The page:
It’s in high school, with Virginia setting off the jocks against the greasers. Because Grease, right? I don’t know what else to say about it, actually. I mean, aside from the fighting, there are a lot of lengthy action montages–who knew throwing rocks at a window was worth a page–and not much else. Lapham is back to treating the comic like a parody of itself. Virginia is the superhero.

The most annoying part has to be the appearance from her mother. Lapham’s totally ignored Virginia’s home life. At this point it seems like he’s too cowardly to do it. Instead he just has the high school where kids are allowed to castrate each other.

But seriously, his lame handling of Virginia post-kidnapping is unforgivable.



Donnybrook; writer, artist, and letterer, David Lapham; editor, Renee Miller; publisher, El Capitán Books.

The Star Wars 8 (May 2014)

The Star Wars #8

If the letters pages didn’t swear Rinzler was sticking to the original rough draft, I don’t think I’d believe it. Because this issue–adapted from a script written in the early seventies–has the standard modern action movie third act thing going on. When they attack the Death Star (it’s called something else, I think), Annikin and Leia are still on the station. They’re fighting to get away.

The original movie doesn’t try to overdo the dramatic tension–though Return of the Jedi basically does the aforementioned tension boosting. It reads more like what came later, in the genre created by Star Wars, than Star Wars itself.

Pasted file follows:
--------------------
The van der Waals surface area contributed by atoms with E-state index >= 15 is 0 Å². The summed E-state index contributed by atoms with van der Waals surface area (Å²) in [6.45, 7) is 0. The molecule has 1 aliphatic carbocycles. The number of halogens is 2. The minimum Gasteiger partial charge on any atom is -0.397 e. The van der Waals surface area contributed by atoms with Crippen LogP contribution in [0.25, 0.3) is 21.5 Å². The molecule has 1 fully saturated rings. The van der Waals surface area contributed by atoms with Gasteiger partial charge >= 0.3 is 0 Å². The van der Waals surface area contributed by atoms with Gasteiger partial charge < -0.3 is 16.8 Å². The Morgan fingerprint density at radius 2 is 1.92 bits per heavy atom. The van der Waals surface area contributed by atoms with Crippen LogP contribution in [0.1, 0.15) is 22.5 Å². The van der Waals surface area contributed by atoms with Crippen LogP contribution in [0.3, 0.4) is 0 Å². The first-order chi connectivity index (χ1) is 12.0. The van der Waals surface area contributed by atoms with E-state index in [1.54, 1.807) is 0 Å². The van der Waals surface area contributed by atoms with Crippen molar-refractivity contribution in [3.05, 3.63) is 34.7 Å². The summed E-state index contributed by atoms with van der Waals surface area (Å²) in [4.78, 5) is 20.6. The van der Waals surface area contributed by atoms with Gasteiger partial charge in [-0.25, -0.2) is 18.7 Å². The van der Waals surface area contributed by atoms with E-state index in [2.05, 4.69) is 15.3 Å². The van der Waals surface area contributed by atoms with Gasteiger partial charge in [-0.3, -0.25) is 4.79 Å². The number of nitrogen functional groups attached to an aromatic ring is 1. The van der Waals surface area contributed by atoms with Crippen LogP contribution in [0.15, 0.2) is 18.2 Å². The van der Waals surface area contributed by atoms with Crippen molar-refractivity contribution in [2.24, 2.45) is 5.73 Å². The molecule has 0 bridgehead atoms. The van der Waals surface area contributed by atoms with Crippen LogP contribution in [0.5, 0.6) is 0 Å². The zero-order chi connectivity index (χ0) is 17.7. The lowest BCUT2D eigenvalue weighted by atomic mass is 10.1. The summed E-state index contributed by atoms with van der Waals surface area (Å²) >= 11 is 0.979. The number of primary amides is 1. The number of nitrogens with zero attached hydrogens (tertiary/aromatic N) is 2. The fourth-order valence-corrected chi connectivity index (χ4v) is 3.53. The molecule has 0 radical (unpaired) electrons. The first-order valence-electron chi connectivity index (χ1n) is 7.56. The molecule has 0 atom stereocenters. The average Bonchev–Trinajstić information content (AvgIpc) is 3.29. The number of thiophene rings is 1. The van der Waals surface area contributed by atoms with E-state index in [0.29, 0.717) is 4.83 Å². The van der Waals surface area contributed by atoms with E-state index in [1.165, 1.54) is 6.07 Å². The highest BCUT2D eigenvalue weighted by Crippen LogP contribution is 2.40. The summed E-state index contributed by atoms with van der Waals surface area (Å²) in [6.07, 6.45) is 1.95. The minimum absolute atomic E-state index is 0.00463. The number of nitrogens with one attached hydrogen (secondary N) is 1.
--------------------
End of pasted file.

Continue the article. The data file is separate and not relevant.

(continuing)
There are some interesting twists and turns this issue too. The problem is more the length–Rinzler could have used two more issues for all the stuff he works out in this one–but The Star Wars concludes a somewhat successful curiosity.

Even with all the terrible names.



Writer, J.W. Rinzler; artist, Mike Mayhew; colorist, Rain Beredo; letterer, Michael Heisler; editors, Freddye Lins and Randy Stradley; publisher, Dark Horse Comics.

The Punisher 8 (November 2000)

The Punisher #8

It’s kind of a talking heads issue. There’s some action with Frank having to save Dave and he bonds a little with Joan. Ennis has problems working Frank into the humor. He’s the Punisher is the punch line to too many of Ennis’s jokes.

There’s also a lot with Soap and Molly. They don’t serve a purpose in the story at all, so Ennis just fills out with them. They’re another enjoyable part of Ennis’s big Punisher story, which ostensibly should have been about him getting Ma Gnucci.

She’s not a good villain though. So Ennis has to do really awful things around her to make her seem like a good villain. The secret of this series is its shallow depth. Ennis is just doing enough character work to make it seem substantial, but he’s really just trying to get done with his twelve issues.

And he’s doing relatively fine.



Desperate Measures; writer, Garth Ennis; penciller, Steve Dillon; inker, Jimmy Palmiotti; colorist, Chris Sotomayor; letterers, Richard Starkings and Wes Abbott; editors, Kelly Lamy and Nanci Dakesian; publisher, Marvel Comics.